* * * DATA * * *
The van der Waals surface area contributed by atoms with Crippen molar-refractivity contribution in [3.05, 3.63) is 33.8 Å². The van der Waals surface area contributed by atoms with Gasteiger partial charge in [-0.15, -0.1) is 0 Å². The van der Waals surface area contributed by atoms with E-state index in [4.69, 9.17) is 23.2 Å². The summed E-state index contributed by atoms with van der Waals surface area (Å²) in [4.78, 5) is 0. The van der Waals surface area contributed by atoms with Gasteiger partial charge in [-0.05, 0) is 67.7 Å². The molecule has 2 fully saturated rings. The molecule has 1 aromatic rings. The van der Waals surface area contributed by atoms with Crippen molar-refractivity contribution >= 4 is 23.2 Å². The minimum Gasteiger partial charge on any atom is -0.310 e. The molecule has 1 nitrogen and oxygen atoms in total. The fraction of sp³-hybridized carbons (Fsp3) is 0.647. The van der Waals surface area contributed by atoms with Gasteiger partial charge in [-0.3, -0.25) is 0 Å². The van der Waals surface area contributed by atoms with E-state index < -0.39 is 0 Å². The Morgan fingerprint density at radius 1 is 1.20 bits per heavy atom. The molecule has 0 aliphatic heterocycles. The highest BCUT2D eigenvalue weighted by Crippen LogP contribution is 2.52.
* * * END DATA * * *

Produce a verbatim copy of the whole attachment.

The van der Waals surface area contributed by atoms with Crippen molar-refractivity contribution in [3.05, 3.63) is 33.8 Å². The van der Waals surface area contributed by atoms with Gasteiger partial charge in [-0.15, -0.1) is 0 Å². The van der Waals surface area contributed by atoms with E-state index in [4.69, 9.17) is 23.2 Å². The summed E-state index contributed by atoms with van der Waals surface area (Å²) in [4.78, 5) is 0. The van der Waals surface area contributed by atoms with Gasteiger partial charge in [-0.05, 0) is 67.7 Å². The molecule has 2 fully saturated rings. The molecule has 1 aromatic rings. The van der Waals surface area contributed by atoms with Crippen molar-refractivity contribution >= 4 is 23.2 Å². The minimum Gasteiger partial charge on any atom is -0.310 e. The molecule has 1 nitrogen and oxygen atoms in total. The fraction of sp³-hybridized carbons (Fsp3) is 0.647. The van der Waals surface area contributed by atoms with Gasteiger partial charge in [-0.3, -0.25) is 0 Å². The van der Waals surface area contributed by atoms with E-state index < -0.39 is 0 Å². The Morgan fingerprint density at radius 1 is 1.20 bits per heavy atom. The molecule has 0 aliphatic heterocycles. The highest BCUT2D eigenvalue weighted by Crippen LogP contribution is 2.52.